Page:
Attempts versus Completed Offenses
Murder, theft, rape, arson, robbery, and the other hard-core felonies leave damage in their wake. The decedent is killed; the property taken; the body violated. Crime consists in an attack against a tangible human interest. The crime succeeds when the goods of life, limb, property, and freedom fall hostage to hostile intentions.
At the core of the criminal law, then, there lies a victim. One function of criminal proceedings is to address the victim's sense of having suffered unjustly. The victim demands justice--both in seeing the criminal brought to account and even in seeing the offender suffer as the victim has suffered. But retribution is not the only function of punishment. Crimes also threaten the public interest in security. Accordingly, the state takes charge of prosecuting criminals. But the pursuit of justice in response to a crime eventually gives rise to a more basic question: Would it not make sense to intervene and prevent harm before it occurs? If the would-be offender is about to kill or rape, why not stop him at that point and convict him of the crime? Thus was born the idea of attempted crime.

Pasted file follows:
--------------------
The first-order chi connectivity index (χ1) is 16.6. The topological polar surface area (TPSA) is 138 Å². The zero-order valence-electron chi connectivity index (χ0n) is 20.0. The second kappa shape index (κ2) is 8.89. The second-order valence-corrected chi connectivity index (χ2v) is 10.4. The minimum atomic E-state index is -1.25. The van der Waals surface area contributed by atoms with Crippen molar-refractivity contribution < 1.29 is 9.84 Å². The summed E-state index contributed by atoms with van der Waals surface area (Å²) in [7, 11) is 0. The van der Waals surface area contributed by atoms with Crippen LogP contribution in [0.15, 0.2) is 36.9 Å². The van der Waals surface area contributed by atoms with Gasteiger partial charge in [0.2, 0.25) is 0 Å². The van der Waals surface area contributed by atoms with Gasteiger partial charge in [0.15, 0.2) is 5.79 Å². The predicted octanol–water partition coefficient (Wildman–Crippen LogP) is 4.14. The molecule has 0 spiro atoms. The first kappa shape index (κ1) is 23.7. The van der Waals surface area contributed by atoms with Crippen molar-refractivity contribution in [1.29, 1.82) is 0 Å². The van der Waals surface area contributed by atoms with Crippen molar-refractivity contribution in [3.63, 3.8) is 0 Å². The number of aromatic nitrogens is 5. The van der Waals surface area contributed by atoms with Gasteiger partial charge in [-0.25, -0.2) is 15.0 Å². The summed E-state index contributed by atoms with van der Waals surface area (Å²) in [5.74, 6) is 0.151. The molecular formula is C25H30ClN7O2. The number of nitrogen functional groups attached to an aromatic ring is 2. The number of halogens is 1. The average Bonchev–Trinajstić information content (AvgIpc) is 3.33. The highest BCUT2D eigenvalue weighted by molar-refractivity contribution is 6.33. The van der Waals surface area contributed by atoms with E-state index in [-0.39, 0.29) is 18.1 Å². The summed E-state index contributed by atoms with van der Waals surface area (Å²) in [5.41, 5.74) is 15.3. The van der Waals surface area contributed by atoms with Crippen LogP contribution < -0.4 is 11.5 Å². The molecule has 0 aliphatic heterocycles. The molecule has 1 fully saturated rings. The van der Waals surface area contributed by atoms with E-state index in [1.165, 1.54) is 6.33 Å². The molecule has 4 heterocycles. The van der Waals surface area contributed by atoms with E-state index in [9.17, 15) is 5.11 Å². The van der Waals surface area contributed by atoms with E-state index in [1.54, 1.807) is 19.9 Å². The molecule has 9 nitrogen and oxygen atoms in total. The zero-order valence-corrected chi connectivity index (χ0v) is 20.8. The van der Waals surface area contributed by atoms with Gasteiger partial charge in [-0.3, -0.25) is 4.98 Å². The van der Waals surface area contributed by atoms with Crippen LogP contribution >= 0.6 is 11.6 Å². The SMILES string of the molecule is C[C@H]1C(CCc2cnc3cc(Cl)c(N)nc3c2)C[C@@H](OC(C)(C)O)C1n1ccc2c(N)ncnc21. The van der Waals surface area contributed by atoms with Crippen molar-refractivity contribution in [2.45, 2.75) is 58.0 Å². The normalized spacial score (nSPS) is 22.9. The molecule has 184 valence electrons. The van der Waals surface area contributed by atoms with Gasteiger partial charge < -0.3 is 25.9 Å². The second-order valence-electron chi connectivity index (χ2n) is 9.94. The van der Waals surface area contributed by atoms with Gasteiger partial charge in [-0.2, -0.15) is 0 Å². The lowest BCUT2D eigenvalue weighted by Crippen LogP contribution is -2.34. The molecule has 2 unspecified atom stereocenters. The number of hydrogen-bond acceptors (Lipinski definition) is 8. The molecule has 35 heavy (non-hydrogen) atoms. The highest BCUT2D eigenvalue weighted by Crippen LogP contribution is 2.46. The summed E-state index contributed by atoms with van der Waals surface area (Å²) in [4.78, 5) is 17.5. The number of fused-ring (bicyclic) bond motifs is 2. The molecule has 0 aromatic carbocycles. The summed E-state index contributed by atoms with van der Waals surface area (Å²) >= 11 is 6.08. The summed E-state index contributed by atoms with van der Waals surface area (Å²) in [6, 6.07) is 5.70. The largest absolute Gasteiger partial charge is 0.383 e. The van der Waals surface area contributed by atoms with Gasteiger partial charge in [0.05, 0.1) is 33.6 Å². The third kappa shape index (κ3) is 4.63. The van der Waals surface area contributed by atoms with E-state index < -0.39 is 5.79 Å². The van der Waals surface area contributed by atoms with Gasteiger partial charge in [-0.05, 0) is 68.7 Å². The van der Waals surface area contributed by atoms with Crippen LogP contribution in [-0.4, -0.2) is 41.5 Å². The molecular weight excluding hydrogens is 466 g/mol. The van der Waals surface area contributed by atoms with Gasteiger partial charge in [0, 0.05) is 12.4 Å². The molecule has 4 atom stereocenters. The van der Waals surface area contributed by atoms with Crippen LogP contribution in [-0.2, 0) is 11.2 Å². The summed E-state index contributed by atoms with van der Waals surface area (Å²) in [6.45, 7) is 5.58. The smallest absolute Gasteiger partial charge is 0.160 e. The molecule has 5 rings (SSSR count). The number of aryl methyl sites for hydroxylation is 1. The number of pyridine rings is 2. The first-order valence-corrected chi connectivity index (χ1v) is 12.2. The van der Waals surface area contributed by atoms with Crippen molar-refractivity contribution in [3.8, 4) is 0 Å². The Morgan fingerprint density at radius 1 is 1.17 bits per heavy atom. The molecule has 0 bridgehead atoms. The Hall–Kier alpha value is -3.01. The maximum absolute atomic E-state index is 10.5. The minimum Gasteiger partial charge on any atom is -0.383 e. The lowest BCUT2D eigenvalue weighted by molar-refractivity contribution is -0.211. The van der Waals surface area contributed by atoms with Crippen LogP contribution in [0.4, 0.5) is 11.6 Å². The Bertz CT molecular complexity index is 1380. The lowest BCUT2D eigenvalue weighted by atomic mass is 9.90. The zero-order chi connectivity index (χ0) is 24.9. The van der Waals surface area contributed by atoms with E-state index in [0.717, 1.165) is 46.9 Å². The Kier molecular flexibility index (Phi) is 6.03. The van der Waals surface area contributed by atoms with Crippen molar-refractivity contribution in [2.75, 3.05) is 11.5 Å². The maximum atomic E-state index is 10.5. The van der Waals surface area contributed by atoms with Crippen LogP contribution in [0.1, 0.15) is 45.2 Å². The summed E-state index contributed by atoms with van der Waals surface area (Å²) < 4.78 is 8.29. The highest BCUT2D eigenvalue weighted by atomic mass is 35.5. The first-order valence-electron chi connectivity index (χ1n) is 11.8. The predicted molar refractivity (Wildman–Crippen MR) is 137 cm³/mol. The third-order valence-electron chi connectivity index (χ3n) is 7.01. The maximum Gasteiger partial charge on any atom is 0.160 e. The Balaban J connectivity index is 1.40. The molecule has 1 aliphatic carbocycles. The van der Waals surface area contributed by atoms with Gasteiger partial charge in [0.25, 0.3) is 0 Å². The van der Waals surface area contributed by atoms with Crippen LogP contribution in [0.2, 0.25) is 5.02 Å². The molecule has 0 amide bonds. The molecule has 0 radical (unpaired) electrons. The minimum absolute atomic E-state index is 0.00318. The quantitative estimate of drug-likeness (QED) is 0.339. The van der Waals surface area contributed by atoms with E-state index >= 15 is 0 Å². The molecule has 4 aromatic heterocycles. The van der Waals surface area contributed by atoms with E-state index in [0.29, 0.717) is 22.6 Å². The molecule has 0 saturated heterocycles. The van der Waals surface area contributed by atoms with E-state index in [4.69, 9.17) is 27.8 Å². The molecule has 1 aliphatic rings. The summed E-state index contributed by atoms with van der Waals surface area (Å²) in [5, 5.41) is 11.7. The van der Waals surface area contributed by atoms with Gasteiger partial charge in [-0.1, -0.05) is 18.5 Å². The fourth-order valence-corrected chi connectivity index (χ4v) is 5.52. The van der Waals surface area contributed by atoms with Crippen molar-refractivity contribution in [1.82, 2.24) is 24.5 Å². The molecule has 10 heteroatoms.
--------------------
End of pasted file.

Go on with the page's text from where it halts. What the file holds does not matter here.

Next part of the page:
The concept of attempting derives from the completed offense. The primary difference is that the harm--the death, the beating, the loss of property, the sexual penetration--is absent. But when the harm is absent, it is not clear how much the actor must do in order to be guilty of an attempt. In Western jurisprudence the first recorded effort to define a criminal attempt appears in the French Penal Code of 1810.